On Sunday I went off on my own for the entire day, braving the capital of France with a pocket map, and a French phrase book, both kindly lent to me by Lynne. She and Britt speak French quite well, but I can barely remember a handfull of phrases in school. Thankfull, phrases like "I don't understand", "I don't speak French very well", and "Do you speak English?" go along way, when paired with a "Bonjour", and simply being polite, so they know you're not an American tourist.

The first place I headed for on Sunday was the Arc de Triomphe. It was drizzling out, and I guessed, and rightly so, that it would be less busy as a result. When I got there, there was virtually no lineup, and the rain wasn't even very bad, to a hardy Vancouverite like myself, or so I thought. After climbing the long, vertigo inducing spiral staircase to the top, I was treated to an incredible view of the city, and my first unobstructed view of the Eiffel tower. I had a great time up there enjoying the view, and taking photos, but eventually the wind and rain drove me to seek shelter, and dry off my poor camera.

My next stop, being the first Sunday of the month, was the Louvre. The museums in Paris are open for free on the first Sunday of the month, which conveniently coincided with my trip, so I got to see the Louvre for free. As a result, I didn't feel the requirement to try to see it all, to get my money's worth, so I had a very nice relaxing time there, saw only the things that were specifically on my list, or that I happened to wander past on my way. I saw the Mona Lisa, though briefly. It was very busy in that room, not at all surprisingly, so I didn't bother getting in line to get close. I just snapped some photos from a distance, over the heads of the crowd. I haven't looked at them yet, but I hope one turns out.

Speaking of photography, I'm very impressed that nowhere I've gone in Paris has had any problem with photography, though some places do have signs saying that flash photography is prohibited, not that that seems to stop most people. I was fully expecting the Louvre to make me check my camera and bag when I went in, but they didn't even bat an eyelash at the camera at any point, and didn't seem to have a problem with the size of the bag I was carrying.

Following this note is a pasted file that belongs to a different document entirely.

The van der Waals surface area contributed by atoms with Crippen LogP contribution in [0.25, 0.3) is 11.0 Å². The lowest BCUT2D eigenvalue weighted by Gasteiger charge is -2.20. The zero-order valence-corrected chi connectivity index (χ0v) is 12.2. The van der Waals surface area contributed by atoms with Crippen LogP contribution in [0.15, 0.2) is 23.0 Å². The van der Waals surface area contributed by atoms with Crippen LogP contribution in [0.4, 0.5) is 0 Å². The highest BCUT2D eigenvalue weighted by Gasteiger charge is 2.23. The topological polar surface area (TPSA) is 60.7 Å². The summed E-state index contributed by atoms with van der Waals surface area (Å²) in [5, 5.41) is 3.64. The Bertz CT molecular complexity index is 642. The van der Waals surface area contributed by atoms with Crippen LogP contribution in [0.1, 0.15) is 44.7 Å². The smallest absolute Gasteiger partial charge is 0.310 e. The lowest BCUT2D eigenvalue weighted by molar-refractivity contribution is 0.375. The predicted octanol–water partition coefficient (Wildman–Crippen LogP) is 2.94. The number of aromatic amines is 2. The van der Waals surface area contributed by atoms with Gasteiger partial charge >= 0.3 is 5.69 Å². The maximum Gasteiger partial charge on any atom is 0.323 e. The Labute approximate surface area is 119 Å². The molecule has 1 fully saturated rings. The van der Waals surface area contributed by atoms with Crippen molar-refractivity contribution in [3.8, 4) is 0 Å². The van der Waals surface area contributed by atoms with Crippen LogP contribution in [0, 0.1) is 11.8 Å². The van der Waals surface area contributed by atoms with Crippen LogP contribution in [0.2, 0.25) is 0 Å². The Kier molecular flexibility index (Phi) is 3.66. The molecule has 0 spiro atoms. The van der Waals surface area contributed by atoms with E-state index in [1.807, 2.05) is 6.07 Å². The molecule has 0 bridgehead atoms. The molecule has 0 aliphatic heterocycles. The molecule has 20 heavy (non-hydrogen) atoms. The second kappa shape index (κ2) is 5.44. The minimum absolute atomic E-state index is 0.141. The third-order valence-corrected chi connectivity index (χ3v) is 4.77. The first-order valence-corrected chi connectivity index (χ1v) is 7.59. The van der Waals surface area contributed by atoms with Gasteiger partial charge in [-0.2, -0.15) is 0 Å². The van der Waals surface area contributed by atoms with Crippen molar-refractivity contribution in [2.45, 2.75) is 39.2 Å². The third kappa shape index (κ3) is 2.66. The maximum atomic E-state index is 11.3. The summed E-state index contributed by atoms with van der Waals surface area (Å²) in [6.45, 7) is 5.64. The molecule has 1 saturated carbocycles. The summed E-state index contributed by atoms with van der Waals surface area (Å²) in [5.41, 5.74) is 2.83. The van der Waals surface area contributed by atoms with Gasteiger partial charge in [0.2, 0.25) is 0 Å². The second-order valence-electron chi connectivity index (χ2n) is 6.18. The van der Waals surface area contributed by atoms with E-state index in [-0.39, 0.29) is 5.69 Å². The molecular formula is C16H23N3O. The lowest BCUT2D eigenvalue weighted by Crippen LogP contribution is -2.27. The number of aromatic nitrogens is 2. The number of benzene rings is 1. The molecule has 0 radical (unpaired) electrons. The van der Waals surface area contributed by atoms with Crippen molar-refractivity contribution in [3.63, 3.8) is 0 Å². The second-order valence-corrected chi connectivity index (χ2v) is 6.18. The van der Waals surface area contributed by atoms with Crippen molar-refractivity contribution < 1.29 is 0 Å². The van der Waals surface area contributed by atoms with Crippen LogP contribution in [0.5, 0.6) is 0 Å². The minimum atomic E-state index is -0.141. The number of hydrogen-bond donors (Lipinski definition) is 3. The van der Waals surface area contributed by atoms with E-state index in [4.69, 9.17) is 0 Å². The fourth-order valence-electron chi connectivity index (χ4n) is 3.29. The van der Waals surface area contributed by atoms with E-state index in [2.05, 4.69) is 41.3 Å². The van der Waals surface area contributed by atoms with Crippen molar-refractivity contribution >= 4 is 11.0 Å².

Back to the Louvre though. I also saw the Venus de Milo, which was the only other thing listed on the guide map that I actually recognized. I believe there's a Picaso gallery, but it was closed. I think the most interesting thing I saw at the Louvre, which will not surprise my parents at all, was the excvavation of the royal castle that used to be on the same site. I'll have to google around and do some research, but it seems that at some point, someone found some stones or something, and discovered that there was a burried palace/castle under the Louvre, from many many centuries ago. They've excavated what they can, though much of it is underneath existing buildings, and you can walk through it, which was absolutely fascinating.

When I finished at the Louvre, I decided to take a break for lunch, seeing as it was about 3pm at this point. I found a nice little cafe away from the Louvre, back towards the department store from the previous day, and had a very nice lunch. I ordered something called Croque Madame, which is a Croque Monsieur with a fried egg on top. A Croque Monsieur is a couple slices of break, with ham and cheese in it, and I think cheese on top as well that's toasted. It also came with a small salad with very nice dressing. While I was eating lunch, I saw a fellow come in, and standing at the counter nearest the door, order just an expresso, which he then drank there in a matter of a minute or two, left some change on the counter, said merci, and left. It was straight out of the movies, I had no idea people here actually did that sort of thing.

After lunch, it was still drizzling, so I decided to go see how the line was at Notre Dame. I took the metro most of the way, because all the walking from the day before had tired me out, and I didn't want to exhaust myself too quickly. I got off the metro on the right bank, and walked over one of the many bridges onto the island in the Seine that Notre Dame is on. Along the way I passed some other incredible old buildings, including Saint Chapelle and the Conciergerie, but nothing quite so impressive as Notre Dame, which is impressive indeed. The lineup was pretty bad, despite the rain, so I contented myself with walking all the way around the cathedral, and seeing it from the outside. That was really all I had wanted to do anyway, so I went away quite satisfied. The flying butresses along it's back are quite a sight.

On my way to Notre Dame from the metro I had also seen the Tour de St. Jacques and the Centre Pompidou, also known as the inside-out building, which many Pariesiens consider to be an eyesore. When I was done at Notre Dame, I headed in the direction of those two. Unfortunately, the grounds around the Tour were closed off, so I was only able to take some photos from the street. The Center Pompidou was very interesting though. I had a great time walking around outside, taking photos, but again, didn't go in. By that time, it was getting rather late so I walked back to the apartment, which is actually quite close to there.

More on the rest of the trip later.